Daily Video

July 19, 2017

PBS Student Reporting Labs: Mammoth archaeological discovery made in Channel Islands National Park

Scientists study pygmy mammoth skull from Channel Islands National Park from Student Reporting Labs on Vimeo.


  • 2016 marked the 100th anniversary of the U.S. National Park Service, and PBS NewsHour Student Reporting Labs observed the milestone by producing video stories about national parks across the country in a series called “America the Beautiful.”
    • Many of the videos explore how experts and scientists in national parks are working to preserve the landscape and wildlife in the face of obstacles such as climate change and invasive species.
  • One story covered the discovery of a Pygmy mammoth skull in Channel Islands National Park off the coast of California. The story was produced by students at Etiwanda High School in Rancho Cucamonga, California.
  • The Pygmy mammoth was a species of ancient elephant that ranged approximately 13,000 years ago.
  • The skull is very well preserved, including the fragile back part which is often found crushed or broken. Scientists estimate that it might be in between the two mammoth species (Columbian and Pygmy) and give clues to how the Columbian species dwarfed to the Pygmy species.
  • Experts at the Channel Islands have used radiocarbon dating to estimate that the skull is about 15,000 years old. Currently, the skull is being cleaned and prepared for display.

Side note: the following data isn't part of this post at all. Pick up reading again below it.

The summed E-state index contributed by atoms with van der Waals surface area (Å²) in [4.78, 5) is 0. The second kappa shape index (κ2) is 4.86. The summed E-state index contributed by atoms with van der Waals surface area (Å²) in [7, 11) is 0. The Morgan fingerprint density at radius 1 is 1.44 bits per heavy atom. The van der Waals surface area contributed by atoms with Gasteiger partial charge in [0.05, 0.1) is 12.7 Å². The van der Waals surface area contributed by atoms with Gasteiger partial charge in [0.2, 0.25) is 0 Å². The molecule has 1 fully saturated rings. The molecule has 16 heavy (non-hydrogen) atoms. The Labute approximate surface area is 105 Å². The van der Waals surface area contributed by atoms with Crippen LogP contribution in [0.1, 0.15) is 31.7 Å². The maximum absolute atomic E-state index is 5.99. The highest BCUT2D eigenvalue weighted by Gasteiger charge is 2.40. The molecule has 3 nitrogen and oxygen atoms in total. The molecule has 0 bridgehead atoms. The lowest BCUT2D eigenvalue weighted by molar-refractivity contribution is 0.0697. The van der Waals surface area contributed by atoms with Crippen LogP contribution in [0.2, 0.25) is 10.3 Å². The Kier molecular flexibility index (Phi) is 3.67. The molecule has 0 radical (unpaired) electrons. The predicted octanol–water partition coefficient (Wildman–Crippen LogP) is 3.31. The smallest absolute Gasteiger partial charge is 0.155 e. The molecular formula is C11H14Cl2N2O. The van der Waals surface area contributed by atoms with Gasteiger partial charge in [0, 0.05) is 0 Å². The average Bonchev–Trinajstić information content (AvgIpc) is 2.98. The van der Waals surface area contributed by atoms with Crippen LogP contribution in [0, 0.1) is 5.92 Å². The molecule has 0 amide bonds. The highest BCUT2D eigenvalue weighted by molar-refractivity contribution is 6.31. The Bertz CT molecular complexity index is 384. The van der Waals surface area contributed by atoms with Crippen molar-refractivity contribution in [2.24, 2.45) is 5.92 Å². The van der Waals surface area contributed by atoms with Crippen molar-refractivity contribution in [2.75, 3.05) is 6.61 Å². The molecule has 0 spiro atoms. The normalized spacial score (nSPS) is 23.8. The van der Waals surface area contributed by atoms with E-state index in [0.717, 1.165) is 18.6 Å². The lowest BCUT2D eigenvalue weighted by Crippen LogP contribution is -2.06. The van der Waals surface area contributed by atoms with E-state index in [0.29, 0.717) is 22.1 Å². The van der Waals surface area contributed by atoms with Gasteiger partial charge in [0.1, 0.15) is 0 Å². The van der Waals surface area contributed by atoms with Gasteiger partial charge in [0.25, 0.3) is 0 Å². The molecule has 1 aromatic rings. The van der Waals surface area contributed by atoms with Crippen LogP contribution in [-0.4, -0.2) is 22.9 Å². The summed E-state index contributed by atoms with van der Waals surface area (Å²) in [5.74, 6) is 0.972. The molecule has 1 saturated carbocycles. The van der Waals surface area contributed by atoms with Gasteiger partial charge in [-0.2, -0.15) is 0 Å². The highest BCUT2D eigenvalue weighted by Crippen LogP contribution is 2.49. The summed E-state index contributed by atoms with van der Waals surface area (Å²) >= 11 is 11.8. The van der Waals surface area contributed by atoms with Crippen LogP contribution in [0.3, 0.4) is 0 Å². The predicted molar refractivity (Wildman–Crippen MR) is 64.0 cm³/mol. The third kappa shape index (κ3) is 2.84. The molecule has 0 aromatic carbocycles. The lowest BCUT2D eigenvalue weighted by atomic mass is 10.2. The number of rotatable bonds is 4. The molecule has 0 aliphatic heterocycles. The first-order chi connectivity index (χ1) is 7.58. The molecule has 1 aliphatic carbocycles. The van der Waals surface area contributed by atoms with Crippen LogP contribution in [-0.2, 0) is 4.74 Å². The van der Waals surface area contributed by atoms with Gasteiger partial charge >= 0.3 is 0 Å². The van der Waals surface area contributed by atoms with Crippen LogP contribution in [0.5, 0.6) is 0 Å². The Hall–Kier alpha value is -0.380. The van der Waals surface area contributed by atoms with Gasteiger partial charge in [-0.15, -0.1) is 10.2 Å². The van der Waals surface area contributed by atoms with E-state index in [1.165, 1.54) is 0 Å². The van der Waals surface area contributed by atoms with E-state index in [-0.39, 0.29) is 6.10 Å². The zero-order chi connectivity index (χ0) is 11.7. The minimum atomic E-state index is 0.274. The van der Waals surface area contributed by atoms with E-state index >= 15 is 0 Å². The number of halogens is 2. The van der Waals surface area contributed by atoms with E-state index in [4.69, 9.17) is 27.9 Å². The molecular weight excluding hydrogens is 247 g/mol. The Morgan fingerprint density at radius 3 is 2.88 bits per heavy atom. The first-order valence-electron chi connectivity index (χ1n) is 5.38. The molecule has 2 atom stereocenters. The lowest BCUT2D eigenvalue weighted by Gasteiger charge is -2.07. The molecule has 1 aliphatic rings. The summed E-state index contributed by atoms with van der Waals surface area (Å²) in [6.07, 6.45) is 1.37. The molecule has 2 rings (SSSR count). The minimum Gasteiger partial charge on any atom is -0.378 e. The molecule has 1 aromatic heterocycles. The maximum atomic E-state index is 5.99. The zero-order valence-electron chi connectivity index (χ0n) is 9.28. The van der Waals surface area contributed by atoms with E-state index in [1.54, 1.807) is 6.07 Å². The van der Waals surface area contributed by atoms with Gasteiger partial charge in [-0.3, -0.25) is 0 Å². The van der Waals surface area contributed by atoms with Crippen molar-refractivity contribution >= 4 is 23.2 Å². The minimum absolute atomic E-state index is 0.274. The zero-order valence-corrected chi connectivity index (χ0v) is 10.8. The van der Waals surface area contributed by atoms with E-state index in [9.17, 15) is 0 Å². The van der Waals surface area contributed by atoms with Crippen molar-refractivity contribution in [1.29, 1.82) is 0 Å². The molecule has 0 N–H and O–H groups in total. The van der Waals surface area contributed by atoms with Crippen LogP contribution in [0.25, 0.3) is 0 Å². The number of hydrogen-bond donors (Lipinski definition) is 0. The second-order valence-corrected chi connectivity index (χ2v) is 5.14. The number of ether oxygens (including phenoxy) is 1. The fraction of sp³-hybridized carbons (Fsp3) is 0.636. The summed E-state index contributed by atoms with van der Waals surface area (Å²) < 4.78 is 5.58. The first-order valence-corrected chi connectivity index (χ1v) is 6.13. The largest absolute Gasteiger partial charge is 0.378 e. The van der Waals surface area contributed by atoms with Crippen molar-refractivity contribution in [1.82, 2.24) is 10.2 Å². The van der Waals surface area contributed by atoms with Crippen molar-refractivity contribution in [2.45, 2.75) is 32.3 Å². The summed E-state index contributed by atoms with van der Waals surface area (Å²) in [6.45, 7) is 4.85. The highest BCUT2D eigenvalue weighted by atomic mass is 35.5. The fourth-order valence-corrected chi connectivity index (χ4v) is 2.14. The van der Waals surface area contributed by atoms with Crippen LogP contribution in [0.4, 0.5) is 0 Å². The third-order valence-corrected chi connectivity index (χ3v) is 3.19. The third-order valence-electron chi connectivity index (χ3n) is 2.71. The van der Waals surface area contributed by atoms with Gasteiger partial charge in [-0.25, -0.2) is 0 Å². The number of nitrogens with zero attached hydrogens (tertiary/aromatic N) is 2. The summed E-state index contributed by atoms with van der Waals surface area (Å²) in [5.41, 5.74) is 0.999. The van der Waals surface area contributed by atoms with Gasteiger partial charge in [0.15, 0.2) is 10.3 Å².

• The Channel Islands are particularly well suited to archaeological discoveries because they lack burrowing animals that could disrupt sedimentary rock and the fossil record.

Discussion questions:
  1. Essential question: What can excavation and studying fossils tell us about life thousands of years ago?
  2. How did the scientists estimate the age of the skull? Is an age of 15,000 years comparatively old for a fossil? Explain.
  3. What skills, such as observation and patience, are important to the practice of archaeology? Explain.
  4. Why is it important for students to be their own mediamakers? What could students learn about journalism if they are responsible for interviewing characters and shooting their own pieces?

Key Terms:

radiocarbon datingmeasuring the amount of carbon-14 in a sample and using its half-life to calculate the age of the sample

Extension activity:

Check out more student-produced videos from the NewsHour Student Reporting Labs’ series “America the Beautiful.” What stories would you be interested in making films about in your community?

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